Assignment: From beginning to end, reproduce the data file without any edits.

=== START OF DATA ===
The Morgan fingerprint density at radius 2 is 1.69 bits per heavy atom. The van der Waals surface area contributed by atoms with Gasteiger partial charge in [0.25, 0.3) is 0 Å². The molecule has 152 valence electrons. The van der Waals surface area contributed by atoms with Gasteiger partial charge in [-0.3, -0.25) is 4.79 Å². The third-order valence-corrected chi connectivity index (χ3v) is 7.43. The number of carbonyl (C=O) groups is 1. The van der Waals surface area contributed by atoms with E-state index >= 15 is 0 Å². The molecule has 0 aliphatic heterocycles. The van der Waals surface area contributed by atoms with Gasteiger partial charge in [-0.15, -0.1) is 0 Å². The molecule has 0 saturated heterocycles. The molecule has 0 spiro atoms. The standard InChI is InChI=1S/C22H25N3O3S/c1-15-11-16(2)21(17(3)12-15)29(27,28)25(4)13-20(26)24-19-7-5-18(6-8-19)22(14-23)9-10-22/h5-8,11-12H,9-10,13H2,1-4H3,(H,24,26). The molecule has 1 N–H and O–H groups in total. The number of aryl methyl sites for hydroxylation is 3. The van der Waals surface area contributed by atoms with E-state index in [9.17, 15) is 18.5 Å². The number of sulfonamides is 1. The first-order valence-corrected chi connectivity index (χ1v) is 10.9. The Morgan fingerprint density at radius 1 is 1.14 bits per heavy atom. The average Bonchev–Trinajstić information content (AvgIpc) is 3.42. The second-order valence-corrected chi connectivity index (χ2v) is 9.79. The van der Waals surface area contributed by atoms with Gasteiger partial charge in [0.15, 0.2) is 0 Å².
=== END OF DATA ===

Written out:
The Morgan fingerprint density at radius 2 is 1.69 bits per heavy atom. The van der Waals surface area contributed by atoms with Gasteiger partial charge in [0.25, 0.3) is 0 Å². The molecule has 152 valence electrons. The van der Waals surface area contributed by atoms with Gasteiger partial charge in [-0.3, -0.25) is 4.79 Å². The third-order valence-corrected chi connectivity index (χ3v) is 7.43. The number of carbonyl (C=O) groups is 1. The van der Waals surface area contributed by atoms with E-state index >= 15 is 0 Å². The molecule has 0 aliphatic heterocycles. The van der Waals surface area contributed by atoms with Gasteiger partial charge in [-0.15, -0.1) is 0 Å². The molecule has 0 saturated heterocycles. The molecule has 0 spiro atoms. The standard InChI is InChI=1S/C22H25N3O3S/c1-15-11-16(2)21(17(3)12-15)29(27,28)25(4)13-20(26)24-19-7-5-18(6-8-19)22(14-23)9-10-22/h5-8,11-12H,9-10,13H2,1-4H3,(H,24,26). The molecule has 1 N–H and O–H groups in total. The number of aryl methyl sites for hydroxylation is 3. The van der Waals surface area contributed by atoms with E-state index in [9.17, 15) is 18.5 Å². The number of sulfonamides is 1. The first-order valence-corrected chi connectivity index (χ1v) is 10.9. The Morgan fingerprint density at radius 1 is 1.14 bits per heavy atom. The average Bonchev–Trinajstić information content (AvgIpc) is 3.42. The second-order valence-corrected chi connectivity index (χ2v) is 9.79. The van der Waals surface area contributed by atoms with Gasteiger partial charge in [0.15, 0.2) is 0 Å².